Philosopher Among Dutch Research Council Grant Winners

The Dutch Research Council (NWO) has awarded 78 researchers “Vidi” grants of €800,000 (approximately $943,000) to develop their research and set up research groups over the next five years. One philosopher is among the awardees.

Sander Verhaegh, assistant professor of philosophy at the Tilburg Center for Logic, Ethics and Philosophy of Science (TiLPS) at Tilburg University, received one of the grants for his project, “Exiled Empiricists: American Philosophy and the Intellectual Migration.” Here’s a description of the project:

In the 1930s, hundreds of European academics fled to the United States, escaping the quickly deteriorating political situation on the continent. Among them were a few dozen philosophers from a variety of schools: logical empiricists, critical theorists, and phenomenologists. Especially the first group would have a tremendous impact on American philosophy. Whereas the local intellectual climate had been dictated by American traditions like pragmatism, U.S. philosophers soon began to advance views that were heavily indebted to the empiricists.

Historians have extensively reconstructed the fate of the exiled empiricists. Still, little attention has been paid to the American context in which their movement came to full bloom. This is surprising, since any account of the empiricists’ success requires an explanation of why the Americans were so receptive to their views. To what extent did developments in American philosophy pave the way for logical empiricism? And why was the American community more receptive to empiricism than to critical theory or phenomenology? This project shifts the perspective from the refugees to the local philosophical climate by 1) quantitatively analyzing thousands of American journal publications and 2) qualitatively examining the archives of dozens of key American philosophers and institutions.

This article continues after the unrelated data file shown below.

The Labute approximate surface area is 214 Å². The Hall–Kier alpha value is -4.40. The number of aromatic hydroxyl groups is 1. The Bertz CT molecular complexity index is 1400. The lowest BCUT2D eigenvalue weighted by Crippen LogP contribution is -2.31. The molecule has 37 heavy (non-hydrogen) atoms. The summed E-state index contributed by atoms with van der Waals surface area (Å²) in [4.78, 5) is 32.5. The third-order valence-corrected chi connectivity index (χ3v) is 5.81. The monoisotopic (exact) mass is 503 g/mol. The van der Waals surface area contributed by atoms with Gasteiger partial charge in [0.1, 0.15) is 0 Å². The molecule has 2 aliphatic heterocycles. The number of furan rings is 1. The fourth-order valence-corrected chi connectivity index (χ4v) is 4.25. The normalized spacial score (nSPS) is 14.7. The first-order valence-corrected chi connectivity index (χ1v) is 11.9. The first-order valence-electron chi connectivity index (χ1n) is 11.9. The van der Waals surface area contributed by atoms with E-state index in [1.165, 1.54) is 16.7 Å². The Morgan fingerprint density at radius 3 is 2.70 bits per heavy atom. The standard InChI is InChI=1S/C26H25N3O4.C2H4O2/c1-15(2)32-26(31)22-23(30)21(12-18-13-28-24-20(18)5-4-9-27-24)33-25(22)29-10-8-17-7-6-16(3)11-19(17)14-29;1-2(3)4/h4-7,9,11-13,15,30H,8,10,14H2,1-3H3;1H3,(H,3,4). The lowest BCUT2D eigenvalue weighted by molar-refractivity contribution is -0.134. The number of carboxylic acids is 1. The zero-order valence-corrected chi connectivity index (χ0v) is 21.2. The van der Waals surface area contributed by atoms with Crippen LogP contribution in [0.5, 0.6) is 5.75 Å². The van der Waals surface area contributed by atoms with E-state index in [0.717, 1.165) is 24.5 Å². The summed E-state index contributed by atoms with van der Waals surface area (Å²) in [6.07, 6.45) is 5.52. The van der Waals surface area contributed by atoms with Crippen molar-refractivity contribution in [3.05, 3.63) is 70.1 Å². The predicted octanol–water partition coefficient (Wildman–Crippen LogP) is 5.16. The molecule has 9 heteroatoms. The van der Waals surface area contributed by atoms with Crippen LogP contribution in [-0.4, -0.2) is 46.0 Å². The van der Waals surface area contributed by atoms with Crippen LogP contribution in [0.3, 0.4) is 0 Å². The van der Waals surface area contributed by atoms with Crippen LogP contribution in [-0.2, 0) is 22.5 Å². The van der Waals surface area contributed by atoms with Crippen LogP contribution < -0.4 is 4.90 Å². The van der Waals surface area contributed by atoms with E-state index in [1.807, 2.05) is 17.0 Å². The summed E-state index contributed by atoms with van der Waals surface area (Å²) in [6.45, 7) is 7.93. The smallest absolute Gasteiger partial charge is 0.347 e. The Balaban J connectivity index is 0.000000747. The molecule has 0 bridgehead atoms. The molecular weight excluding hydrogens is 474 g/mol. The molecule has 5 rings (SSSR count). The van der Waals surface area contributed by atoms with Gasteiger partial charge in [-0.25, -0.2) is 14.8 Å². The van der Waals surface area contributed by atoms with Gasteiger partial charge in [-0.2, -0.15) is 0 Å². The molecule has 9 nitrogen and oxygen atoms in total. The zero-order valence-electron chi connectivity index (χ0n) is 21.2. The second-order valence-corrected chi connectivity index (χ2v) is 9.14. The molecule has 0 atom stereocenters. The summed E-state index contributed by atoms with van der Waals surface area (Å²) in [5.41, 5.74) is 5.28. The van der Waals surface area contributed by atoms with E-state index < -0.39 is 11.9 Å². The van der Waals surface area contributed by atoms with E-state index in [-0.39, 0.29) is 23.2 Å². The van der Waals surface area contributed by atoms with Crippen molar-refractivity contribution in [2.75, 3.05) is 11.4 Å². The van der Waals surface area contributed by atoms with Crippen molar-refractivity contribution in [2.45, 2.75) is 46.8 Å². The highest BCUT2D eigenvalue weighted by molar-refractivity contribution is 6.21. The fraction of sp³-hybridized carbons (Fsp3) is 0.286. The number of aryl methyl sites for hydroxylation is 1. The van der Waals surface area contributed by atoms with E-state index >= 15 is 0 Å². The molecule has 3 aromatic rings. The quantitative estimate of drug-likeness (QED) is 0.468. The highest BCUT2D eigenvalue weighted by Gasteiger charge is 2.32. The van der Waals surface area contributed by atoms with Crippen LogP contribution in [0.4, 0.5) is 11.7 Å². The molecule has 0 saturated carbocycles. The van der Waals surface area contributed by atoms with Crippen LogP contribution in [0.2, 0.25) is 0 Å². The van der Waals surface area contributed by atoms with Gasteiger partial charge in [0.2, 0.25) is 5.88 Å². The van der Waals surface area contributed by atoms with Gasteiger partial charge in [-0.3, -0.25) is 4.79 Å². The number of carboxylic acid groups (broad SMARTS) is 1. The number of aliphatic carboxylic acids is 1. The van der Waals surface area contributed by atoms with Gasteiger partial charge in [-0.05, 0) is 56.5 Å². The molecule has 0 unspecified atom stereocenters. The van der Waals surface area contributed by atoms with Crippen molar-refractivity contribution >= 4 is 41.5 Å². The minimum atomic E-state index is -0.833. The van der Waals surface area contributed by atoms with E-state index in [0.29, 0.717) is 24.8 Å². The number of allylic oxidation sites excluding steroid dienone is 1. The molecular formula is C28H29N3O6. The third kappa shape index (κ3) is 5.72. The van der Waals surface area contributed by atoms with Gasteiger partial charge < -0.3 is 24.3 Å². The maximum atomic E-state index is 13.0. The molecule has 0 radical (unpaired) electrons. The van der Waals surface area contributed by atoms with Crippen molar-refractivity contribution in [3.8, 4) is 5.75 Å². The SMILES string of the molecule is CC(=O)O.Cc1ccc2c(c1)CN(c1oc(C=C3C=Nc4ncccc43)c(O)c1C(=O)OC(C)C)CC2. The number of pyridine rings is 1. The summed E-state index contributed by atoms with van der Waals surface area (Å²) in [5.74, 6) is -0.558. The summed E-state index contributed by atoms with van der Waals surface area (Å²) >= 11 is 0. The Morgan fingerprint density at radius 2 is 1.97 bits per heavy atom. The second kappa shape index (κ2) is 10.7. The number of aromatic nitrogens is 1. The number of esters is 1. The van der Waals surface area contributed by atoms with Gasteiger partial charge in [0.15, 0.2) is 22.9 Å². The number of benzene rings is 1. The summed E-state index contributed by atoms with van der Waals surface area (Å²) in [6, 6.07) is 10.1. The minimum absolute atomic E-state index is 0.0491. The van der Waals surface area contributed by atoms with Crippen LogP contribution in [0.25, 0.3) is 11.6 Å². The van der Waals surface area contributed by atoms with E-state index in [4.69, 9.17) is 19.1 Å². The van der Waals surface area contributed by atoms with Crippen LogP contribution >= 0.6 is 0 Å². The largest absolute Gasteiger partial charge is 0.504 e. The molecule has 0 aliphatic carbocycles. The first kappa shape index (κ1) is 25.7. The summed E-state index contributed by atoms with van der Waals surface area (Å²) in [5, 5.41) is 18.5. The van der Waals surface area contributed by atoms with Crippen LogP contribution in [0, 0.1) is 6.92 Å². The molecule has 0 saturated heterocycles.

You can learn about the other grant winners here.

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1 year ago

Gefeliciteerd Sander / congrats!Report

Anton J
1 year ago

Congrats indeed!Report

Nathan Wildman
1 year ago

Way to go, Sander!Report

1 year ago

Congratulations; great project! Cheryl Misak, among others, has argued that the logical empiricists/positivists succeeded in America because pragmatism (and to some extent critical realism) made for a receptive audience and fertile ground for the European analytic philosophers. You can see the result of this in someone like Quine, who was clearly influenced by both the European logical empiricists and the American pragmatists.

Seems to me that this project will help us get more clear on how this process worked and on the nuances of it. And indeed, it was probably more multi-faceted than the above suggests. I look forward to hearing more about this!Report

Preston Stovall
Reply to  Brandon
1 year ago

Echoing Brandon, and alongside Cheryl Misak, I’d encourage looking into the research of Kevin J. Harrelson, Joel Katzav, and Adam Tuboly. The sociological work they’ve done on things like journal capture at Mind, Phil Review, and the Journal of Philosophy, turning them from a pragmatist-inflected pluralism toward analytic philosophy in the interwar and post-WWII periods, paints a striking image of the sociological factors that attended the development of Anglophone philosophy in the U.S. in the 20th century. I suspect we still have a lot to learn from some of the work that was going on during the period in which analytic Anglophone philosophy rose to prominence in the United States. I’m excited to see what Verhaegh and his team come up with.Report